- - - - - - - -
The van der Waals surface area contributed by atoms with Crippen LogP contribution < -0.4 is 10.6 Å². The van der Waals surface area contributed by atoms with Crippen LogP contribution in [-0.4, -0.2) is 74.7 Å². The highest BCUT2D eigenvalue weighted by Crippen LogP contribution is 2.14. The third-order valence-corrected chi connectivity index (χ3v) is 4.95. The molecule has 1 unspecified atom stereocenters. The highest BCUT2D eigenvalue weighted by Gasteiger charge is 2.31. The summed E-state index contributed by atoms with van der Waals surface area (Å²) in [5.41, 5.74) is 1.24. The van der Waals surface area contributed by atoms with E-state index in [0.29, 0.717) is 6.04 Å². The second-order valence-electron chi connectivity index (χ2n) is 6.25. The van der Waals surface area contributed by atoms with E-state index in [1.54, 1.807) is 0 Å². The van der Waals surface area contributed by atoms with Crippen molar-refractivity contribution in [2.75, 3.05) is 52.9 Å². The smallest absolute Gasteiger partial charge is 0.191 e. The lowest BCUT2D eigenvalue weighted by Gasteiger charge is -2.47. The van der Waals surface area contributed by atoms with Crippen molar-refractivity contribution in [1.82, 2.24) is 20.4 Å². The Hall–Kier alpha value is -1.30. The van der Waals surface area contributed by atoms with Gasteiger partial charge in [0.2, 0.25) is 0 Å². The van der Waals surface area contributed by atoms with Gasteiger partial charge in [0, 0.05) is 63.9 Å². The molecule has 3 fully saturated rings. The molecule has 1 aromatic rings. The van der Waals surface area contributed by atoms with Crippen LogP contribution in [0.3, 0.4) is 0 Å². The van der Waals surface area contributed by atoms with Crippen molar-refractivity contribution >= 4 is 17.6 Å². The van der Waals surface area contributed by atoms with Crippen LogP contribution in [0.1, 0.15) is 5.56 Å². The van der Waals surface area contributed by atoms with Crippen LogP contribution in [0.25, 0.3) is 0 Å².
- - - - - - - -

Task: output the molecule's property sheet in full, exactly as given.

The van der Waals surface area contributed by atoms with Crippen LogP contribution < -0.4 is 10.6 Å². The van der Waals surface area contributed by atoms with Crippen LogP contribution in [-0.4, -0.2) is 74.7 Å². The highest BCUT2D eigenvalue weighted by Crippen LogP contribution is 2.14. The third-order valence-corrected chi connectivity index (χ3v) is 4.95. The molecule has 1 unspecified atom stereocenters. The highest BCUT2D eigenvalue weighted by Gasteiger charge is 2.31. The summed E-state index contributed by atoms with van der Waals surface area (Å²) in [5.41, 5.74) is 1.24. The van der Waals surface area contributed by atoms with E-state index in [0.29, 0.717) is 6.04 Å². The second-order valence-electron chi connectivity index (χ2n) is 6.25. The van der Waals surface area contributed by atoms with E-state index in [1.54, 1.807) is 0 Å². The van der Waals surface area contributed by atoms with Crippen molar-refractivity contribution in [2.75, 3.05) is 52.9 Å². The smallest absolute Gasteiger partial charge is 0.191 e. The lowest BCUT2D eigenvalue weighted by Gasteiger charge is -2.47. The van der Waals surface area contributed by atoms with Crippen molar-refractivity contribution in [1.82, 2.24) is 20.4 Å². The Hall–Kier alpha value is -1.30. The van der Waals surface area contributed by atoms with Gasteiger partial charge in [0.2, 0.25) is 0 Å². The van der Waals surface area contributed by atoms with Gasteiger partial charge in [0, 0.05) is 63.9 Å². The molecule has 3 fully saturated rings. The molecule has 1 aromatic rings. The van der Waals surface area contributed by atoms with Crippen LogP contribution in [0.3, 0.4) is 0 Å². The van der Waals surface area contributed by atoms with Crippen molar-refractivity contribution >= 4 is 17.6 Å². The van der Waals surface area contributed by atoms with Crippen LogP contribution in [0.1, 0.15) is 5.56 Å². The van der Waals surface area contributed by atoms with Crippen LogP contribution in [0.25, 0.3) is 0 Å².